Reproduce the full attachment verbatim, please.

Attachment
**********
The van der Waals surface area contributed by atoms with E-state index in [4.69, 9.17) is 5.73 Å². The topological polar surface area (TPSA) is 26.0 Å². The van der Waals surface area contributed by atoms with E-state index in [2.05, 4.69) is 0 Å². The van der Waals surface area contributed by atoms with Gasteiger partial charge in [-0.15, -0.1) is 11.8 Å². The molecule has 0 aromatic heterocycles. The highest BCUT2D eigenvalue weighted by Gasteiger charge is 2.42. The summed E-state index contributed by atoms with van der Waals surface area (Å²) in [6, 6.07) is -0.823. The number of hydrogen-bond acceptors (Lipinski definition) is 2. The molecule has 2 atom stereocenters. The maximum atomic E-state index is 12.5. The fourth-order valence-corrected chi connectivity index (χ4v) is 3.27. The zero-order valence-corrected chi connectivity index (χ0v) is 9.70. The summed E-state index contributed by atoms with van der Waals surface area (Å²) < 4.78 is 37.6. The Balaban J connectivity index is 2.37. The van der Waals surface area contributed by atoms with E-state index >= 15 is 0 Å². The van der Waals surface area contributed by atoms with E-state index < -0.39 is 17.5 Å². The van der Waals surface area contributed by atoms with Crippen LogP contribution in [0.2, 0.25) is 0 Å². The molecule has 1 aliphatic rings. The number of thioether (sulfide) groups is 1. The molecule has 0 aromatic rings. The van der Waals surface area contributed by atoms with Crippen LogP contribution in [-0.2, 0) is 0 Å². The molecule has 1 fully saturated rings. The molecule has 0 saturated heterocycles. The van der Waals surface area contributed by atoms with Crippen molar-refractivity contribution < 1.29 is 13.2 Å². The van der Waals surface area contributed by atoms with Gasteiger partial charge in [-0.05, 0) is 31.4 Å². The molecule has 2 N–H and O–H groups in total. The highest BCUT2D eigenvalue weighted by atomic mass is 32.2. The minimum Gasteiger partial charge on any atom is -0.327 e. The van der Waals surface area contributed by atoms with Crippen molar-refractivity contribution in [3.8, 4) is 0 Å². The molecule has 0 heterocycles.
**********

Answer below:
The van der Waals surface area contributed by atoms with E-state index in [4.69, 9.17) is 5.73 Å². The topological polar surface area (TPSA) is 26.0 Å². The van der Waals surface area contributed by atoms with E-state index in [2.05, 4.69) is 0 Å². The van der Waals surface area contributed by atoms with Gasteiger partial charge in [-0.15, -0.1) is 11.8 Å². The molecule has 0 aromatic heterocycles. The highest BCUT2D eigenvalue weighted by Gasteiger charge is 2.42. The summed E-state index contributed by atoms with van der Waals surface area (Å²) in [6, 6.07) is -0.823. The number of hydrogen-bond acceptors (Lipinski definition) is 2. The molecule has 2 atom stereocenters. The maximum atomic E-state index is 12.5. The fourth-order valence-corrected chi connectivity index (χ4v) is 3.27. The zero-order valence-corrected chi connectivity index (χ0v) is 9.70. The summed E-state index contributed by atoms with van der Waals surface area (Å²) < 4.78 is 37.6. The Balaban J connectivity index is 2.37. The van der Waals surface area contributed by atoms with E-state index >= 15 is 0 Å². The van der Waals surface area contributed by atoms with E-state index < -0.39 is 17.5 Å². The van der Waals surface area contributed by atoms with Crippen LogP contribution in [0.2, 0.25) is 0 Å². The molecule has 1 aliphatic rings. The number of thioether (sulfide) groups is 1. The molecule has 0 aromatic rings. The van der Waals surface area contributed by atoms with Crippen LogP contribution in [-0.2, 0) is 0 Å². The molecule has 1 fully saturated rings. The molecule has 0 saturated heterocycles. The van der Waals surface area contributed by atoms with Crippen molar-refractivity contribution < 1.29 is 13.2 Å². The van der Waals surface area contributed by atoms with Gasteiger partial charge in [-0.05, 0) is 31.4 Å². The molecule has 2 N–H and O–H groups in total. The highest BCUT2D eigenvalue weighted by atomic mass is 32.2. The minimum Gasteiger partial charge on any atom is -0.327 e. The van der Waals surface area contributed by atoms with Crippen molar-refractivity contribution in [3.8, 4) is 0 Å². The molecule has 0 heterocycles.